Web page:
Nurses' attitudes toward caring for persons with HIV disease

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Gibson, Jean E.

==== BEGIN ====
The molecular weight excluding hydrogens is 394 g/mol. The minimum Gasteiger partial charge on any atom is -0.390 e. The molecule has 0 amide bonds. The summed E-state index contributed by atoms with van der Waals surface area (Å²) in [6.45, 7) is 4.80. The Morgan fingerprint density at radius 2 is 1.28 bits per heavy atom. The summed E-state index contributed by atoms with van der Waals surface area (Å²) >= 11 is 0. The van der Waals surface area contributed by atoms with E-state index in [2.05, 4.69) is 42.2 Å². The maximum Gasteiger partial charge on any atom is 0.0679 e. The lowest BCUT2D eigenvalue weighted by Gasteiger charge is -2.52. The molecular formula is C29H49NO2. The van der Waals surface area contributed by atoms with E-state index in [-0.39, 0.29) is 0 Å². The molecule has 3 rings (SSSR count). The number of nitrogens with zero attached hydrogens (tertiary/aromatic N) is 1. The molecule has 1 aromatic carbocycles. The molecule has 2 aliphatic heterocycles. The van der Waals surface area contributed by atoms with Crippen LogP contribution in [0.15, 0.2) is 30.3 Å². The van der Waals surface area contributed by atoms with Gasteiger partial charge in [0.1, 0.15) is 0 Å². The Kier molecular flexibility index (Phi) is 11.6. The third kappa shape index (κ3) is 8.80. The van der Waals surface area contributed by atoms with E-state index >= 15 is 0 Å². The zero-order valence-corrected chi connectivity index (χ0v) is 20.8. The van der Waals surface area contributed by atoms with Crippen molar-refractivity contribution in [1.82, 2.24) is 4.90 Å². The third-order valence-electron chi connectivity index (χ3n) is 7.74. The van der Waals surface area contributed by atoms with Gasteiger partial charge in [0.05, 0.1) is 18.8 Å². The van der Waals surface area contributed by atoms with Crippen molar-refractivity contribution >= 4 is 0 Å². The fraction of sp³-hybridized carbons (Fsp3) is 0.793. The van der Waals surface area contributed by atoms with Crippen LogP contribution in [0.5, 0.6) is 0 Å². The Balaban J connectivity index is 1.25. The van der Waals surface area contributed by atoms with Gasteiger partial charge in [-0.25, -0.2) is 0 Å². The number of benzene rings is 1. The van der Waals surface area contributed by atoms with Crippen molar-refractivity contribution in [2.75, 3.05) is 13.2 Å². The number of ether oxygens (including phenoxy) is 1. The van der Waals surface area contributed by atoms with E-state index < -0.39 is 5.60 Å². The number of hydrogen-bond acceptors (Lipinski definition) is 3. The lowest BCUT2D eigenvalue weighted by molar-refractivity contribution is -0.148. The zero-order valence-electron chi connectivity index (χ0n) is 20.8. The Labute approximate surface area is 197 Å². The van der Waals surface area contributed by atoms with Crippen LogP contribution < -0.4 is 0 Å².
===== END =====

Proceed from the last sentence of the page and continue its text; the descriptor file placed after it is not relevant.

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Providing compassionate care to the growing number of patients with HIV disease is one of the greatest challenges facing health care providers today. Being part of the general population, some nurses also have fears and prejudices toward persons with HIV disease. These attitudes may impact their willingness to provide care or the quality of care they provide. Therefore, the problem investigated is: What are the attitudes of nurses toward persons with HIV disease? The purpose of this study is to identify nurses' attitudes toward persons with HIV disease. Related issues such as possible factors which may influence nurses' attitudes and the potential effect of these attitudes on the care provided are discussed. The method used for this, study is a review and synthesis of literature from 1987 to the present that focuses on nursing but includes other relevant research. Numerous studies have been conducted to measure the attitudes of nurses toward persons with this disease. The most frequently reported attitudes of nurses toward persons with HIV disease are identified as: fear of contagion and personal prejudices (homophobia, attitudes toward lifestyle factors such as illicit drug use and prostitution and the nurse's general like or dislike for the patient's personality). Influences on these attitudes are identified as cultural beliefs, the nurses' right to refuse care, the demands of working with the chronically ill, terminal HIV patient and the nurses' education. The perceptions of nurses' attitudes by persons with HIV disease and how this impacts health